Call it a tale of two California cities: San Francisco and Oakland. While calm reigned at the Occupy encampment in San Francisco, a sense of crisis enveloped the encampment in Oakland. The difference: just one day. Oakland – long known for its brutal police force – launched an unprovoked attack on demonstrators lawfully exercising their First Amendment rights as guaranteed by the U.S. Constitution. Tear gas and rubber bullets were fired at crowds on the 18th day of a raucous protest movement that started slowly on October 10, 2011 in solidarity with Occupy Wall Street and that grew quickly into a force of its own. The police attack shifted global attention away from Zuccotti Park in Lower Manhattan to Frank H. Ogawa Plaza in the heart of Oakland.

 

In hindsight, the violent confrontation looked inevitable, given a police department with a history of rioting, and given provocative slogans by demonstrators such as “Eat the Rich,” and speeches by the likes of David Hilliard, the former chief of staff of the Black Panther Party that was born in Oakland 45 years ago. Moreover, in Oakland, where the unemployment rate is far above the national average, where schools are in disarray, and foreclosure an epidemic, talk of revolution found receptive ears. The powers-that-be were jittery. Inevitably, the blood of citizens was also spilled during the Occupy Oakland protests. The first major casualty in the battle between the Oakland police and some 500 demonstrators was a veteran of the War in Iraq who had served two tours of duty. Scott Olson, an idealistic, crusading 24-year-old ex-Marine and a member of Iraq Veterans Against the War, was struck in the head by a tear gas canister fired by the police and was taken, unconscious, to the hospital. He had survived Iraq without a serious wound. The Oakland police also fired teargas on the demonstrators who went to Olson’s aid. Almost immediately, photos of his bloodied head went up at Occupy sites around the country and on the Web, as well.

 

The Occupy Movement had its first national hero. From coast-to-coast, vigils for Olson sprang up spontaneously. His injury, along with the police assault on hundreds of other protesters and their lawful encampment, brought hundreds of fresh recruits into the streets of Oakland and stiffened their resolve. Doctors at Highland Hospital in Oakland said that they hoped Olson would fully recover, and friends were eager for him to return to the streets.

 

“This was a good old-fashioned police riot,” a 36-year-old Oakland native said. “In a history class, I read about what happened in Chicago in 1968 and while the Oakland police riot wasn’t nearly as big as the Chicago police riot, in both cases the whole world was watching.”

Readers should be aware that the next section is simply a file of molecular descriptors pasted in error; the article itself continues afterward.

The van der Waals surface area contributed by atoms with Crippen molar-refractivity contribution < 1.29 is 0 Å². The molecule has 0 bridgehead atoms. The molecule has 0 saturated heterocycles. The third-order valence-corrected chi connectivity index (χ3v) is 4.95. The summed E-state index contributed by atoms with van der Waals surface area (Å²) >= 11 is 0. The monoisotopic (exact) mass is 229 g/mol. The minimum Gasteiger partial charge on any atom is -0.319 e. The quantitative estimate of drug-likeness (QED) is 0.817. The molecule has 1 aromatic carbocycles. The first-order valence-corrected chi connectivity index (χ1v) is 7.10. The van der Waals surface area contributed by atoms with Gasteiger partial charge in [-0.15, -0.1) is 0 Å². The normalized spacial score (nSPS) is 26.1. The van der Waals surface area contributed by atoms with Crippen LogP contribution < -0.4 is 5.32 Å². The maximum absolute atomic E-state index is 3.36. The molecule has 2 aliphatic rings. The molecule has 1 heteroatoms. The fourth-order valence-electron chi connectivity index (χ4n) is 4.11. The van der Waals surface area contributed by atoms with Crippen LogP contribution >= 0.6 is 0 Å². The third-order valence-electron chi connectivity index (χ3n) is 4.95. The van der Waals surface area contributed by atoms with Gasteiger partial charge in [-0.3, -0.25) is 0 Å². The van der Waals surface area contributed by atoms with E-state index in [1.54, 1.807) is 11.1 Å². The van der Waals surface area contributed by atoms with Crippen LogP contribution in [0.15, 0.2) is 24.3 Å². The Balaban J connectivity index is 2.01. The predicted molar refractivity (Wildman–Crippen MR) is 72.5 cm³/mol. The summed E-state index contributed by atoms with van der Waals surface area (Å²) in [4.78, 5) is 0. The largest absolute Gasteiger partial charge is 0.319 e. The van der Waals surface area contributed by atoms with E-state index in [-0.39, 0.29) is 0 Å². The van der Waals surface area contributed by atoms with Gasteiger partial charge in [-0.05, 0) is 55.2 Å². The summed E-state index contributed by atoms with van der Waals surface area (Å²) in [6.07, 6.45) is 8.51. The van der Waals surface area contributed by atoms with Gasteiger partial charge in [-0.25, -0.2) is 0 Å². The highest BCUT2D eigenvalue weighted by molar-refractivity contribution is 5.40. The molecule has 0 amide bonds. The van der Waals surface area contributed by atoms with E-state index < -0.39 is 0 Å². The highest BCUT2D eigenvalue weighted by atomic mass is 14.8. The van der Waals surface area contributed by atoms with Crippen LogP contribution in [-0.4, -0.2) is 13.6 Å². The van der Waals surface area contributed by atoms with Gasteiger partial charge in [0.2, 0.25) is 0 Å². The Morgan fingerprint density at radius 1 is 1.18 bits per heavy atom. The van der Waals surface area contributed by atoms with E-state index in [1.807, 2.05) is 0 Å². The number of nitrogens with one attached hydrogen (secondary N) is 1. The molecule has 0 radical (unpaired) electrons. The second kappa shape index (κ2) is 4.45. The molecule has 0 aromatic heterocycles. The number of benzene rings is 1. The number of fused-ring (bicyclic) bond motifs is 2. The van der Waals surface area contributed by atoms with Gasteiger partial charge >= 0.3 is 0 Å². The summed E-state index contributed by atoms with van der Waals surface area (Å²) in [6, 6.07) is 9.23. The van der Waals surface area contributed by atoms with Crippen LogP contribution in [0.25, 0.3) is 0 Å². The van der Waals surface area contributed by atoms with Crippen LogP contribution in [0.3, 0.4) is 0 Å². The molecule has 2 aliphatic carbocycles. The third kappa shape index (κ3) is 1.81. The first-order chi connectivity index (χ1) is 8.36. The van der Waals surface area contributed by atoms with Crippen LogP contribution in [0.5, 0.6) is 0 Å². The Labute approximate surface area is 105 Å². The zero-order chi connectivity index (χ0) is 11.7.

Protesters demanded the resignation of Oakland Mayor Jean Quan – known on the streets as “Jean the Queen” - who scurried about trying to save face and save her own job. Quan said she was sorry and promised an investigation, but that didn’t silence cries for her to step down. Howard Jordan, the interim Police Chief of a department riddled with corruption in a city riddled with crime, called the injury to Olson “unfortunate,” and added that “our goal is not to cause injury to anyone.” But the police attack on Olson and on hundreds of other law-abiding citizens was hardly accidental. Officers from 18 separate law enforcement agencies converged on the streets of Oakland the night of the attack, many of the officers acting on their own initiative, many eager to assault protesters, and many of them behaving badly and down-right unlawfully, according to the lawyers who drafted rules and regulations about the use of force by the police.

 

In 2003, Oakland police used “excessive force” against anti-war demonstrators and the city had to pay more than $2,000,000 to injured individuals. Oakland City Councilmember, Rebecca Kaplan, was aghast that the city had not learned from the mistakes of the past, and called for more stringent rules about the police. Her own constituents were appalled and outraged.

 

“This is a classic case of the police violating the First Amendment rights of American citizens,” a 21-year-old UC Berkeley student said. “The politicians praise the protesters in Egypt and Tunisia, but when it happens here they call out the police.”

 

The Oakland establishment has aimed to rule with an iron fist almost from the moment Oakland was born. In the 1890s, Jack London, perhaps Oakland’s most famous writer, was arrested and jailed for speaking on a street corner without the required permit from the mayor himself. Later, the autocratic Knowland family, long-time owners of The Oakland Tribune, ruled the city as though it was their own feudal estate, accusing nearly all dissenters of being Communists. In the 1960s, police officers stood by while members of the Hell’s Angels Motorcycle Gang assaulted anti-war demonstrators. Indeed, Oakland has a long rap sheet, and, while the smell of tear gas soon lifted from the streets, the city may never be the same again.

 

No one who lives in this big sprawling metropolis can stop talking about the clash between police and protesters. No one has stopped asking questions, either, and no one has decided to stay safely at home and sit out the battle. If anything, the police riot has led to a growing wave of rebellion not only in Oakland, but all around the country - wherever there are veterans of wars, anti-war protestors, and casualties in the war waged by Wall Street against the citizens of the United States. Across the Bay in San Francisco, one protester held a sign that said, “If you raid us we’ll only grow bigger and stronger.”

 

In Oakland, a high school student explained, “This is my chance to be a part of history. I’m in this for the long haul.”